The dreaded grass seeds…

A couple of weeks ago we headed off on a walk with Maximus, a walk we went on a lot. This particular walk has a field that is full of long grass which Max loves running through. As expected, Max was covered in seeds.

This photo was taken on the walk for our Instagram story. It shows just how covered he was!

Unfortunately, when we checked him over at home, one of the grass seeds had gone into his right paw.

All that was left was the small hole where it had entered, so we couldn’t pull it out. Remember to check your dog thoroughly after a walk, this lesion was very small and we could’ve easily missed it. It was swollen like a blister. We decided the best thing to do was go to the vets the next day and get professional advice.

It was clear that his paw was really irritating him and he was very bothered by it. He was constantly licking it and not letting us look at the wound.

Look at those sad puppy eyes…

Max really hates the vets and finds it very stressful, it was so sad to see him so distressed. Despite that, the vet we had was very friendly and helpful. She took Max into a separate room in hope that it would calm him down, she trimmed his paw and had a closer look at the affected area. The vet couldn’t say for certain if the grass seed was still in there or not, but to be sure we arranged for Max to be sedated the following morning to have a proper look inside his paw.

Luckily for Max, when we went to drop him off the next morning the vet decided he wouldn’t need an operation and it would just be unnecessary stress for Max. Instead, we were given anti-inflammatory tablets that he had to have twice a day (at breakfast and dinner). We also had to soak Max’s paw three times a day in warm salty water. It is important to boil the water first to prevent any bacteria getting into the paw, irritating it and risking infection. We were instructed to leave his paw soaking for 3 minutes.

Max wasn’t too pleased about the regular paw soaks… but he was very well behaved and stayed still whilst we did it.

We put the tablet in with his food and I don’t think he even noticed it, he was too busy gobbling up his delicious Guru!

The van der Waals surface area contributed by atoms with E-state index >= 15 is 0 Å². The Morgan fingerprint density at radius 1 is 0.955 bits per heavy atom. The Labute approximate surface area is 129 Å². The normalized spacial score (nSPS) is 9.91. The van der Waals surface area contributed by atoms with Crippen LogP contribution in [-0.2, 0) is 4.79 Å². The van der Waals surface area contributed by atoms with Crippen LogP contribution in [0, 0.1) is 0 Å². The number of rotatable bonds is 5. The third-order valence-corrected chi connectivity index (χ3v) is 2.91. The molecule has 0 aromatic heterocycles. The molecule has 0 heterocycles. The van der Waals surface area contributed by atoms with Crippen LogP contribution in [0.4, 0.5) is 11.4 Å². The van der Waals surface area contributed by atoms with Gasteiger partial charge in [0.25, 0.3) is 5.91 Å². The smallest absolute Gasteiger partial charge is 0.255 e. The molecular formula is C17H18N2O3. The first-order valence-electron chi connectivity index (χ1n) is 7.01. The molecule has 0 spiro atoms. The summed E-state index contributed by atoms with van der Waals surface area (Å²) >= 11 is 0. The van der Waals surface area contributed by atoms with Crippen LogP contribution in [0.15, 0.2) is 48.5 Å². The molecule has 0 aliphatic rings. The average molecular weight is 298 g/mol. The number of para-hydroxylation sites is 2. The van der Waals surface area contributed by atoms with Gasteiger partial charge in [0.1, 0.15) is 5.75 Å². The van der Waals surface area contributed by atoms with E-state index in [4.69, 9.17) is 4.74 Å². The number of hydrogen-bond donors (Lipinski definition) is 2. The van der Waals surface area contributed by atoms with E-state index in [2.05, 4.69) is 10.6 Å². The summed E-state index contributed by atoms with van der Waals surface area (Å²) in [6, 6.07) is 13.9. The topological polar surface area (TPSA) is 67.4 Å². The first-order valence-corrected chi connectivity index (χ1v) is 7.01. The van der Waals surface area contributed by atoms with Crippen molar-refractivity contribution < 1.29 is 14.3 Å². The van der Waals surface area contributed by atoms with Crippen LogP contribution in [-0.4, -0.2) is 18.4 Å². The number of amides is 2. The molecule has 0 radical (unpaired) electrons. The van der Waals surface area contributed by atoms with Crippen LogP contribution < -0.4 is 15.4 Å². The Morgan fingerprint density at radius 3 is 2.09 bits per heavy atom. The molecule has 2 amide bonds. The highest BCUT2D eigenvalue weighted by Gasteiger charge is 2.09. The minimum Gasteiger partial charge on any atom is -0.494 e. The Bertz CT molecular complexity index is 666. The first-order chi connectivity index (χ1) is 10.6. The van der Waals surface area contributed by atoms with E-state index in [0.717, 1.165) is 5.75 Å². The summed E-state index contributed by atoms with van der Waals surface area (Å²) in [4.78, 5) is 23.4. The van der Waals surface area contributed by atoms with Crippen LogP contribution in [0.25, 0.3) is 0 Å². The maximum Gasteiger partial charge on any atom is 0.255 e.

Maximus could only go on very short walks, but he is generally very calm anyway so it wasn’t a big problem, it was my sister and I who were suffering from ‘cabin fever’!
We regularly checked his paw to see how it was doing, whether it was healing or getting worse. We noticed that it was getting more swollen and red, the following afternoon my sister found a grass seed on the surface of his paw, slightly above the cut. Since then, the irritated area started to go down so we came to the conclusion that that was the seed causing the problem.

We continued soaking his paw until we were sure it was fine. Max has been quickly recovering since and is now back to his normal happy self. The lesion has gone and is no longer irritating him.

An important lesson we have learnt is that it’s best to keep Max’s paws trimmed as grass seeds tend to attach to the fluff. Spaniels in particular are prone to grass seeds due to their fur type, but any dog can get them. The common places they tend to attach to is the paws (which could travel further into the body) and ears (which could damage the eardrum), but they could attach to anything. They can even enter through the nose and cause complications to their airway.

The reason I decided to write this blog is because I want to share our experience in hope that it helps you. It’s crucial to notice a potential grass seed in your dog early if you can, otherwise it risks the grass seed travelling further and deeper into your dogs body. This would make locating it more difficult and cause greater complications. The vet also told us that grass seeds seem to be worse this year, causing more problems for our poor dogs. So just be careful and always check your dog throughly after a walk, otherwise you may be faced with costly vet bills! 

Thank you to Beaumont Vets for being so helpful.

Charlotte & Maximus x

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